Tuesday, August 02, 2005

postal scrotum: the source of morality

T'am Gu Ja writes:

...I have heard many discussions in recent months where people testify that a person's faith is the source of their values and ethics, and their sense of right and wrong. The implication in these discussions was that the issue at hand (abortion and gay rights, mostly) was promoting a godlessness that would destroy all sense of propriety or morality.

This is, I assume you'll agree, patently crap. I work with several atheists who seem to have a refined sense of ethics and morality. I can also name several Christians who are somewhat shaky in these areas. What I had difficulty articulating was the source of morality.

My studies in biology and anthropology indicate that morality arises primarily from culture, but that some basic impulses probably derive from biological sources. Expression is culturally specific, though.

The argument that is given back to me is that all of the godless take their morals and ethics from the surrounding Christian culture and that, again, a culture of atheists would be by definition immoral and unethical, having no basis for determining what is right and what is not. Again, patently crap.

In your religious studies, have you ever discussed the human development of ethics and morality in a way that could give me more angles to think on this?

This is worthy of a long response, and I hope to write a full post this coming weekend-- Friday or soon after. In the meantime, if anyone else would care to write in with their own thoughts on where morality comes from, feel free.

Some people are committed to the idea that morality springs from God, though this raises theological questions related to divine command theory. It also raises questions about which God (or ultimate reality) we're talking about.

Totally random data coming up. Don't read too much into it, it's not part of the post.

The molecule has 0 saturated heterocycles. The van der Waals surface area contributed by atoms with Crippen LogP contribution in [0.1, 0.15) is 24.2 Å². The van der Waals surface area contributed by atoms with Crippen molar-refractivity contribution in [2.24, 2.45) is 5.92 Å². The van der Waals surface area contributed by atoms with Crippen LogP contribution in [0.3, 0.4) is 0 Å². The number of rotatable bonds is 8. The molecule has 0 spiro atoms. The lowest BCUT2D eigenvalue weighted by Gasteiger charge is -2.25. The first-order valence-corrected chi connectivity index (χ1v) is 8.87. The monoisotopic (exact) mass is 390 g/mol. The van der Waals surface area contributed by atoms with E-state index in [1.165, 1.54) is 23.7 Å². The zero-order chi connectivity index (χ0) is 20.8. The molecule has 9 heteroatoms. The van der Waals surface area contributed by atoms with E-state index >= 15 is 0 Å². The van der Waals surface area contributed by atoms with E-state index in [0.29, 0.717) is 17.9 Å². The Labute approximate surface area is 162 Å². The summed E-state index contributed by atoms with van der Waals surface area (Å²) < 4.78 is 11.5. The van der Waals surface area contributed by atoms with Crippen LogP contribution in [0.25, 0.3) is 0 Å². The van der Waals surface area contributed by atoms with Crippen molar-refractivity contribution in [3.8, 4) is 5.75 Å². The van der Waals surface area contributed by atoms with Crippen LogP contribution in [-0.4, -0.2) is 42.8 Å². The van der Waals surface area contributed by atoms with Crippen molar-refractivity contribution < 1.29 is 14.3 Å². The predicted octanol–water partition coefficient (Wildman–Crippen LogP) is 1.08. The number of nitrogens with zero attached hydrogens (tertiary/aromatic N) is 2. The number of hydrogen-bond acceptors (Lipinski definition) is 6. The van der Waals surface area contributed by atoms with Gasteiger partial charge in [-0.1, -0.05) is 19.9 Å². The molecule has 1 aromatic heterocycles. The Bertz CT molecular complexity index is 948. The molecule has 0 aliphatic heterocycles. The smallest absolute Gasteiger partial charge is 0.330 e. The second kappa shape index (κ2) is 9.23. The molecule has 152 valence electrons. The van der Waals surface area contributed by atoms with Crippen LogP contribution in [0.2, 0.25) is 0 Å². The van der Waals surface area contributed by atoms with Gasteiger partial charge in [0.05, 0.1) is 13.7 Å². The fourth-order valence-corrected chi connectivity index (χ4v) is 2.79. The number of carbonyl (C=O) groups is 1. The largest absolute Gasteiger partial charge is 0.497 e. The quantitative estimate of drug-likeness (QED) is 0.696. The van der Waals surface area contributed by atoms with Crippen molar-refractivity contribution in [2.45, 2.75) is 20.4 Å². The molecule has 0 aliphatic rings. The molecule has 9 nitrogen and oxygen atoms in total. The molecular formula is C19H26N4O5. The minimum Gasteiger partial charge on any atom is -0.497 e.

Some atheist bloggers, like philosopher Keith Burgess-Jackson, actually agree that morality has a religious source, even while denying that that source-- God-- exists in reality. "Religious," as the term is used by an atheist, has a sociological connotation: religion is a human phenomenon, often involving beliefs, doctrines, rituals, institutions, etc., as well as non-standard forms of thought and expression.

Is morality something that arises from the survival impulse, as a writer like Heinlein would argue? Is it fundamentally genetic? Cultural? A combination? Does morality spring from something divine, i.e., not naturalistic?

One thing we'll need to address in the long post is the fact that most people don't think through their morality: most of us have vague notions of "decency" and overlapping senses of "right and wrong," but how many of us have really dug into our own minds to figure out, deeply, why we believe as we do?

More on this soon.


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